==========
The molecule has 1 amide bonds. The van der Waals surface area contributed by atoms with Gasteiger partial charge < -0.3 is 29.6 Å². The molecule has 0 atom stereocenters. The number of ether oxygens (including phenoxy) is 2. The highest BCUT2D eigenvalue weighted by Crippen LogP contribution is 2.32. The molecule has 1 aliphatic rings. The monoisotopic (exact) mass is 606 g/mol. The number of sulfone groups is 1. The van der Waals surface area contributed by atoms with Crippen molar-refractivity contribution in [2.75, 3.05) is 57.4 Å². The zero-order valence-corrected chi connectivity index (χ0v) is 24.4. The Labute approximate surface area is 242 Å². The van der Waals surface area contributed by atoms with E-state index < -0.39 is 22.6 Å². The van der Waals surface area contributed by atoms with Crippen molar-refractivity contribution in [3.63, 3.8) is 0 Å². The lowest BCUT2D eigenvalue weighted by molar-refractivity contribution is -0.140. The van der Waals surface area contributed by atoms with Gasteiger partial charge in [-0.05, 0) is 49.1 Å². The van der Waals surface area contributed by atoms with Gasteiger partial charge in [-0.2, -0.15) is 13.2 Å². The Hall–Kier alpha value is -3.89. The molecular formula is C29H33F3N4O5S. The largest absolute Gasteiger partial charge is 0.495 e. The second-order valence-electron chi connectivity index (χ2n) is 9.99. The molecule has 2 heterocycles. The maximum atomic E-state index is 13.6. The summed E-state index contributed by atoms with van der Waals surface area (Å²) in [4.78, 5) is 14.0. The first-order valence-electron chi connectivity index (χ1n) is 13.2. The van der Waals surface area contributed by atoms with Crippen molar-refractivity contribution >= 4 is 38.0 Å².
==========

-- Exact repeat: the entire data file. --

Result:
The molecule has 1 amide bonds. The van der Waals surface area contributed by atoms with Gasteiger partial charge < -0.3 is 29.6 Å². The molecule has 0 atom stereocenters. The number of ether oxygens (including phenoxy) is 2. The highest BCUT2D eigenvalue weighted by Crippen LogP contribution is 2.32. The molecule has 1 aliphatic rings. The monoisotopic (exact) mass is 606 g/mol. The number of sulfone groups is 1. The van der Waals surface area contributed by atoms with Crippen molar-refractivity contribution in [2.75, 3.05) is 57.4 Å². The zero-order valence-corrected chi connectivity index (χ0v) is 24.4. The Labute approximate surface area is 242 Å². The van der Waals surface area contributed by atoms with E-state index < -0.39 is 22.6 Å². The van der Waals surface area contributed by atoms with Crippen molar-refractivity contribution in [3.63, 3.8) is 0 Å². The lowest BCUT2D eigenvalue weighted by molar-refractivity contribution is -0.140. The van der Waals surface area contributed by atoms with Gasteiger partial charge in [-0.05, 0) is 49.1 Å². The van der Waals surface area contributed by atoms with Gasteiger partial charge in [-0.2, -0.15) is 13.2 Å². The Hall–Kier alpha value is -3.89. The molecular formula is C29H33F3N4O5S. The largest absolute Gasteiger partial charge is 0.495 e. The second-order valence-electron chi connectivity index (χ2n) is 9.99. The molecule has 2 heterocycles. The maximum atomic E-state index is 13.6. The summed E-state index contributed by atoms with van der Waals surface area (Å²) in [4.78, 5) is 14.0. The first-order valence-electron chi connectivity index (χ1n) is 13.2. The van der Waals surface area contributed by atoms with Crippen molar-refractivity contribution >= 4 is 38.0 Å².